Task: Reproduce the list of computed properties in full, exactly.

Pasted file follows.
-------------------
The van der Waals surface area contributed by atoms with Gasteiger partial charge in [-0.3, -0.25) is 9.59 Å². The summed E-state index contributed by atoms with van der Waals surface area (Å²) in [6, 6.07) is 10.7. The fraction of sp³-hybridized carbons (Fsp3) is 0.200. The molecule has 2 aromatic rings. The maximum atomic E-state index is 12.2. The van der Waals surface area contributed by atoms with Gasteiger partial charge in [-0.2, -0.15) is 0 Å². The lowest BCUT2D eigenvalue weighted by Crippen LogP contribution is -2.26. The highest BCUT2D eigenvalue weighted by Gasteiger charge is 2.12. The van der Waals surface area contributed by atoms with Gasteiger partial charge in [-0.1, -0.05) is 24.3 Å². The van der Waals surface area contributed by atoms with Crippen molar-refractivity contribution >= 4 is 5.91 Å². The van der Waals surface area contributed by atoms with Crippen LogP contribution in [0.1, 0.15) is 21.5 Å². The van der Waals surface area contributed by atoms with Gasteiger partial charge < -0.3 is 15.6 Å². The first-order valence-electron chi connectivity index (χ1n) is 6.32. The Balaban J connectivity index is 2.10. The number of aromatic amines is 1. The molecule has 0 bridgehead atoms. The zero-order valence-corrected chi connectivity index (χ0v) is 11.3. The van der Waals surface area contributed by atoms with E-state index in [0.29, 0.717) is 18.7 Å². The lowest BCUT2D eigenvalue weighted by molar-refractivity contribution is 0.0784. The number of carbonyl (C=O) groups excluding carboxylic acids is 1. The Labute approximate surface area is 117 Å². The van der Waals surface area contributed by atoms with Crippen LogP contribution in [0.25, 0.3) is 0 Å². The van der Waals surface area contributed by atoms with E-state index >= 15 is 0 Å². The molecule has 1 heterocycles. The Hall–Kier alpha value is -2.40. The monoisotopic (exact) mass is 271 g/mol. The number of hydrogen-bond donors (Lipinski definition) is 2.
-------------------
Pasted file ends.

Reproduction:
The van der Waals surface area contributed by atoms with Gasteiger partial charge in [-0.3, -0.25) is 9.59 Å². The summed E-state index contributed by atoms with van der Waals surface area (Å²) in [6, 6.07) is 10.7. The fraction of sp³-hybridized carbons (Fsp3) is 0.200. The molecule has 2 aromatic rings. The maximum atomic E-state index is 12.2. The van der Waals surface area contributed by atoms with Gasteiger partial charge in [-0.2, -0.15) is 0 Å². The lowest BCUT2D eigenvalue weighted by Crippen LogP contribution is -2.26. The highest BCUT2D eigenvalue weighted by Gasteiger charge is 2.12. The van der Waals surface area contributed by atoms with Gasteiger partial charge in [-0.1, -0.05) is 24.3 Å². The van der Waals surface area contributed by atoms with Crippen molar-refractivity contribution >= 4 is 5.91 Å². The van der Waals surface area contributed by atoms with Crippen LogP contribution in [0.1, 0.15) is 21.5 Å². The van der Waals surface area contributed by atoms with Gasteiger partial charge < -0.3 is 15.6 Å². The first-order valence-electron chi connectivity index (χ1n) is 6.32. The Balaban J connectivity index is 2.10. The number of aromatic amines is 1. The molecule has 0 bridgehead atoms. The zero-order valence-corrected chi connectivity index (χ0v) is 11.3. The van der Waals surface area contributed by atoms with E-state index in [0.29, 0.717) is 18.7 Å². The lowest BCUT2D eigenvalue weighted by molar-refractivity contribution is 0.0784. The number of carbonyl (C=O) groups excluding carboxylic acids is 1. The Labute approximate surface area is 117 Å². The van der Waals surface area contributed by atoms with Crippen LogP contribution in [0.25, 0.3) is 0 Å². The van der Waals surface area contributed by atoms with E-state index >= 15 is 0 Å². The molecule has 1 heterocycles. The Hall–Kier alpha value is -2.40. The monoisotopic (exact) mass is 271 g/mol. The number of hydrogen-bond donors (Lipinski definition) is 2.